The waitress who worked the tables in the dining room that afternoon must have been in her late thirties. She only had two tables left. One of them had three old-timers who were discussing the snow blizzard that ‘had taken everyone by surprise in Moses Lake. The other table was occupied by a young man with a close-cropped beard who ate a piece of cherry pie and played with his car keys.

All the time he followed the waitress around the room with his eyes, and she noticed this. She wasn’t flattered by it; it wasn’t that kind of look. She was just aware all the time of the hole in her shirt at the shoulder and the fact that her shoe heels were worn down at the back.

The waitress used to work in Drummond, Montana. The Cartwheel Cafe proclaimed her home-baked muffins the best in the state across billboards along the highway. Now she worked the Quality Inn, Spokane. This was a career move, although it didn’t feel like one. She worked under her manager, a short French man. He was five foot three and balding and wore an obvious toupee. His wife was from Seattle, a tall woman with a head of fine, auburn hair. No one could understand how they had gotten to be a couple. It just looked too unlikely.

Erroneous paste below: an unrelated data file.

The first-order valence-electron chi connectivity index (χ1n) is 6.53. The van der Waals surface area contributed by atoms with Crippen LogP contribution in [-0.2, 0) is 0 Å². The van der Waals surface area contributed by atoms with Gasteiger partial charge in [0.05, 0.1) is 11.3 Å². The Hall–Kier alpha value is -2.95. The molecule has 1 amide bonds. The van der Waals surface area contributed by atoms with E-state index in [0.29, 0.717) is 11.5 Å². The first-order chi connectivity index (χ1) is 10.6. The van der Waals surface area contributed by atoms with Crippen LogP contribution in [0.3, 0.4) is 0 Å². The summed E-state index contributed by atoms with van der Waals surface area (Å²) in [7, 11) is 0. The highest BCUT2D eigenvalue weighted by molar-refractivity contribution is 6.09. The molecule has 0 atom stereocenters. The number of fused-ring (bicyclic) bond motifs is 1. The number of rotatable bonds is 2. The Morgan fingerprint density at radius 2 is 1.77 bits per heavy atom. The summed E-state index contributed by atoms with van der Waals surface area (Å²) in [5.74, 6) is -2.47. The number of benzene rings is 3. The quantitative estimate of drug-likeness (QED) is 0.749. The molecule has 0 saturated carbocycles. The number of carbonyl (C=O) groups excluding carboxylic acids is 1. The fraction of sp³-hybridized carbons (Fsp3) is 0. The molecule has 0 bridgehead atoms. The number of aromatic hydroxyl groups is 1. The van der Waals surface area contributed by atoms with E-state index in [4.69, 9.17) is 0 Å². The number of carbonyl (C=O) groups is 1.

The waitress didn’t get on with the Frenchman. He kept asking her to wear more make-up when she liked, in fact, not to wear that much make-up at all. She knew a time would come when there would be an incident: he would tell her to put on more lipstick or something and she would tell him to back off.
That afternoon she was doing overtime. She was filling in at the stoves in the kitchen, waiting for Karen, the chef, to come in on her shift. She had some eggs on the go, in boiling water. When she came to take the eggs out of the pan she noticed that one had broken. The white albumen had stiffened into a distorted erection. She served the one egg up and carefully swabbed the other with a paper napkin. Then she took an eyeliner out of her purse and with it drew two eyes on the eggshell above its rubbery member and left it on the side of the stove for Karen to see when she started her shift.

She went back to the dining room. The three old-timers were still there. So was the young man, his cherry pie finished.
She went over to the table.
‘You finished?’
‘Sure.’
Anything else?’
‘Sure. I’ve got a Buick Sedan in the parking lot over there. You want to go for a ride?’

The waitress took the empty dish back to the kitchen. She took off her apron and left it in the rear office where she knew her manager would see it. This was it. She carried the boiled egg with its protuberance and cushioned it in the folds of the apron with a hastily scribbled note: ‘Remind you of anyone?
She went back into the dining room, over to the young man’s table.
‘Okay,’ she said.